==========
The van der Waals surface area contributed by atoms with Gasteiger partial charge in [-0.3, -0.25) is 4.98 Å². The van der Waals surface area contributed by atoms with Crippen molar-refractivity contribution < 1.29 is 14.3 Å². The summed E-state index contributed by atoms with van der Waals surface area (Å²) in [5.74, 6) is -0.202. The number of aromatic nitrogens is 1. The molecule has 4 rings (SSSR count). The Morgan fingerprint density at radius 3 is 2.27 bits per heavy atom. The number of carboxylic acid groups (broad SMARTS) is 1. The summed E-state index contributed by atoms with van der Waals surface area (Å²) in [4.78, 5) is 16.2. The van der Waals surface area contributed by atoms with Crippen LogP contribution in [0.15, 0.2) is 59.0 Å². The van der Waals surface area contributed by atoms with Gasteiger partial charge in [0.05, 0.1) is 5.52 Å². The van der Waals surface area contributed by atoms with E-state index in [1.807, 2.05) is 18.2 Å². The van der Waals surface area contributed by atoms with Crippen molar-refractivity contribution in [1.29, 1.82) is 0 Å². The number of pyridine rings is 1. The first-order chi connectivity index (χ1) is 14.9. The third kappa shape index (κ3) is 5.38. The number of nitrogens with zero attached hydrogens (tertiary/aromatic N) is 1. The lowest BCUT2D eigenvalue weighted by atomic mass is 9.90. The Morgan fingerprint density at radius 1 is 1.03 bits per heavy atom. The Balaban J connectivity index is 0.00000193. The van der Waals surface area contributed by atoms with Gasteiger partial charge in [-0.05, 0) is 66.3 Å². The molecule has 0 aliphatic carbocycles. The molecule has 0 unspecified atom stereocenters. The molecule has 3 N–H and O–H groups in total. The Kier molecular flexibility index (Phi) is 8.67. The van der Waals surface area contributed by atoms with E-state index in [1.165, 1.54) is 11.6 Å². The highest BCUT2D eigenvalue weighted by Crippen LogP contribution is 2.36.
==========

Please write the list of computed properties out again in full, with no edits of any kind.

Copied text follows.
The van der Waals surface area contributed by atoms with Gasteiger partial charge in [-0.3, -0.25) is 4.98 Å². The van der Waals surface area contributed by atoms with Crippen molar-refractivity contribution < 1.29 is 14.3 Å². The summed E-state index contributed by atoms with van der Waals surface area (Å²) in [5.74, 6) is -0.202. The number of aromatic nitrogens is 1. The molecule has 4 rings (SSSR count). The Morgan fingerprint density at radius 3 is 2.27 bits per heavy atom. The number of carboxylic acid groups (broad SMARTS) is 1. The summed E-state index contributed by atoms with van der Waals surface area (Å²) in [4.78, 5) is 16.2. The van der Waals surface area contributed by atoms with Crippen LogP contribution in [0.15, 0.2) is 59.0 Å². The van der Waals surface area contributed by atoms with Gasteiger partial charge in [0.05, 0.1) is 5.52 Å². The van der Waals surface area contributed by atoms with E-state index in [1.807, 2.05) is 18.2 Å². The van der Waals surface area contributed by atoms with Crippen molar-refractivity contribution in [1.29, 1.82) is 0 Å². The number of pyridine rings is 1. The first-order chi connectivity index (χ1) is 14.9. The third kappa shape index (κ3) is 5.38. The number of nitrogens with zero attached hydrogens (tertiary/aromatic N) is 1. The lowest BCUT2D eigenvalue weighted by atomic mass is 9.90. The Morgan fingerprint density at radius 1 is 1.03 bits per heavy atom. The Balaban J connectivity index is 0.00000193. The van der Waals surface area contributed by atoms with Gasteiger partial charge in [-0.05, 0) is 66.3 Å². The molecule has 0 aliphatic carbocycles. The molecule has 0 unspecified atom stereocenters. The molecule has 3 N–H and O–H groups in total. The Kier molecular flexibility index (Phi) is 8.67. The van der Waals surface area contributed by atoms with E-state index in [1.165, 1.54) is 11.6 Å². The highest BCUT2D eigenvalue weighted by Crippen LogP contribution is 2.36.